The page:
Army Bans Whistles To Discourage Future Whistleblowers

WASHINGTON — Following a rash of whistleblowing that senior leaders have called "annoying," "unacceptable," and even "treasonous," the Army has announced a stopgap order banning all whistles on its bases. Whistles are no longer authorized for use, and remaining stockpiles will be gathered and disposed of in burn pits during the coming weeks.

"Blowing whistles while your fellow soldiers need their help — defying the chain of command — that is clearly not a way to live the Army's core value of, uh, whatchamacallit? Integrity!" said Army Deputy Chief of Staff G-1 Personnel, Lt. Gen. James C. McConville, when making the announcement.

The Army has fended off numerous whistleblowers in the past, and there seems to be no end in sight. Most recently, Col. John Hope has had to seek Congressional assistance after releasing a report highly critical of a $43 million gas station project in Afghanistan.

Sources familiar with the case revealed that the Hope gained access to a secured-supply annex, where he was able to find and use an unauthorized whistle to draw public attention. The Army hopes to prevent future embarrassment by removing whistles altogether.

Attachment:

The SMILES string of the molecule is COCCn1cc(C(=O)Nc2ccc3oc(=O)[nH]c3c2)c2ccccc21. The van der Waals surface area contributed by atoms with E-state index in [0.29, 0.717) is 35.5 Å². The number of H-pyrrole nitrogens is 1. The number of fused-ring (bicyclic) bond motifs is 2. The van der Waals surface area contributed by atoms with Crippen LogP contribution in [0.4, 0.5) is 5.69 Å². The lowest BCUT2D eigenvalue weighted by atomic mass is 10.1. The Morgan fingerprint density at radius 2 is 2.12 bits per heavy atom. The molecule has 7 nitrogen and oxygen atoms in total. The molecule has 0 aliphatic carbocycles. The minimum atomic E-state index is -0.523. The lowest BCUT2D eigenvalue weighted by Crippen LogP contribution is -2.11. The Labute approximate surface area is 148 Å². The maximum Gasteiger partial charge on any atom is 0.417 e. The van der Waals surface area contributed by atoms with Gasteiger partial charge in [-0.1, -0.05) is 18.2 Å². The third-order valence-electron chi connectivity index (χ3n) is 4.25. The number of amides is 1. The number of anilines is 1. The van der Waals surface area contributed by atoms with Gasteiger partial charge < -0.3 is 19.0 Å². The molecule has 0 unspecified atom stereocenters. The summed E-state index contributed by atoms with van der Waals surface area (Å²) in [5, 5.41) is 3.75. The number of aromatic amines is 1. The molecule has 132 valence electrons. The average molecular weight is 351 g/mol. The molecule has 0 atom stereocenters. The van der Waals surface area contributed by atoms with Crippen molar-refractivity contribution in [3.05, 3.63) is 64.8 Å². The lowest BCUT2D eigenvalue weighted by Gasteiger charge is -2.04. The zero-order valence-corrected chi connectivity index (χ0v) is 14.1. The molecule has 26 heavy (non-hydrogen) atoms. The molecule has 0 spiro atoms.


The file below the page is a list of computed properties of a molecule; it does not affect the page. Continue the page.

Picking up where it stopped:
"It was just so damned annoying," according to Joe Catalino, Hope's primary "officer evaluation report" rater. "It was, like, 2 AM and he's out on the parade ground, blowing his whistle, and yelling 'Gas station! Gas station!' I mean, get a life, dude."

“Fighting whistleblowers is kind of like fighting terrorists,” said Army Chief of Public Affairs Brig. Gen. Malcolm B. Frost. “You either make yourself a hardened target by avoiding actions that will generate public outcry, or you attack the infrastructure and support system of the enemy. And one’s a helluva lot easier than the other.”

The Army has chosen to run with the latter approach. Army officials expressed hope that removing the whistles would prevent future whistleblowers from spreading knowledge of improper activities to the general public. “Where can they do if we take away their whistles?” one colonel joked. “You can't tweet without a whistle, right?”